World Footwear


Kurt Geiger plans 500 job cuts as UK's intends to end tax-free shopping

Oct 26, 2020 United Kingdom
Kurt Geiger plans 500 job cuts as UK's intends to end tax-free shopping
The luxury footwear and accessories retailer plans to cut 500 jobs, a quarter of its workforce, early next year after the British government announced that it plans to abolish tax-free shopping by the end of the current year
In a letter addressed to Rishi Sunak, British Finance Minister, Kurt Geiger’s Chief Executive, Neil Clifford, started by recalling the major impacts the pandemic had in retail so far: "“COVID-19 has meant that our footfall collapsed as office workers stayed at home, international visitors disappeared and consumers, worried about the economic fallout, stopped spending; all of which have contributed to our biggest fall in GDP on record for the UK".

Kurt Geiger, which had its fifteenth year of continued sales and profit growth in 2019, is now, in Clifford's own words: "fighting to stay afloat. While stores have now reopened and were slowly recovering, the second wave of COVID-19 is sadly here, and this combined with the new understandable lockdown measures being introduced, means it is becoming ever-clearer that British business is going to be living with the consequences of the pandemic for not months but for years to come".

Clifford continued: “With job protection front of mind, imagine my surprise therefore, when the Treasury announced its plans to scrap tax-free shopping for international visitors when the Brexit transition period expires on 31 December this year (...) As you know, every country in Europe and most major tourist destinations worldwide offer tax-free shopping. Britain will become the only country in Europe not to offer it, putting our economy at a significant disadvantage. British shoppers visiting any EU country will be able to shop tax-free. This decision will deal a tremendous blow to the UK economy at an incredibly difficult and fragile time".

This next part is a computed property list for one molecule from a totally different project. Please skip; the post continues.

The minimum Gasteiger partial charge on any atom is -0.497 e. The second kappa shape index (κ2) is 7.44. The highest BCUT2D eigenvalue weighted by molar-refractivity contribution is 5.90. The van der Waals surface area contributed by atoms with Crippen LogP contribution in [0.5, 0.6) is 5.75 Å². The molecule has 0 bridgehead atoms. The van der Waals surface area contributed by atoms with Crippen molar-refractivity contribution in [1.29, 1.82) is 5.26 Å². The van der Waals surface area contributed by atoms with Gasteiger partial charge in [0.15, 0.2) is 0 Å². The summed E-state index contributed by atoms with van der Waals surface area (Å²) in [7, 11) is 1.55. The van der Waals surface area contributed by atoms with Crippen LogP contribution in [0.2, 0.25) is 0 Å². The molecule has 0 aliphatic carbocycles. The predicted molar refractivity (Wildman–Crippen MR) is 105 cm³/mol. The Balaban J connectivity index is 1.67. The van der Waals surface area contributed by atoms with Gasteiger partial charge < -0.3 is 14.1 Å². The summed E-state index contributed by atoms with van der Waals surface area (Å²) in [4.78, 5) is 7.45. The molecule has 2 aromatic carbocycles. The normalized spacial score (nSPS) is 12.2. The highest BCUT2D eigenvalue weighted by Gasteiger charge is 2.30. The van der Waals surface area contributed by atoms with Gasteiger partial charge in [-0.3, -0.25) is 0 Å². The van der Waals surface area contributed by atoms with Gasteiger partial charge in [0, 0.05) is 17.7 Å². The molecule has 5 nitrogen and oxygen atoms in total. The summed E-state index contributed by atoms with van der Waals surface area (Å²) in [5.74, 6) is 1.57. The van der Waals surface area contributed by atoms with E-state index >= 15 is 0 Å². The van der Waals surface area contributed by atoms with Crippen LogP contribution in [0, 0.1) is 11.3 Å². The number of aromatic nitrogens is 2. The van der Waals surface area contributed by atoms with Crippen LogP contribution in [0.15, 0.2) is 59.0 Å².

With a standard value-added tax of 20% in the UK, the Kurt Geiger's executive said this measure would result in additional 20% costs in sales for international visitors, who would prefer other locations with tax free shopping: “The loss of tax-free shopping will make the UK a much less attractive destination for business visitors and tourists. There will be far fewer people coming here and those that do will buy less. The damage will be significantly wider than the Treasury envisages, our luxury goods manufacturing based will be badly wounded and all global brands will halt any investment in the UK due to dramatic drop in demand.

“Instead of closing the VAT Retail Export Scheme, the government should in fact be extending it. 70% of all international visitors to the UK are from the EU, but they are not eligible for VAT rebates on their purchases because we are members of the Customs Union within the UK. Even if as rumoured that this decision is temporary, to withdraw tax-free shopping entirely rather than extending it to the EU as we leave will have deeply damaging consequences to employment and the UK economy as a whole. I urge you please to reconsider this decision”, he concluded.

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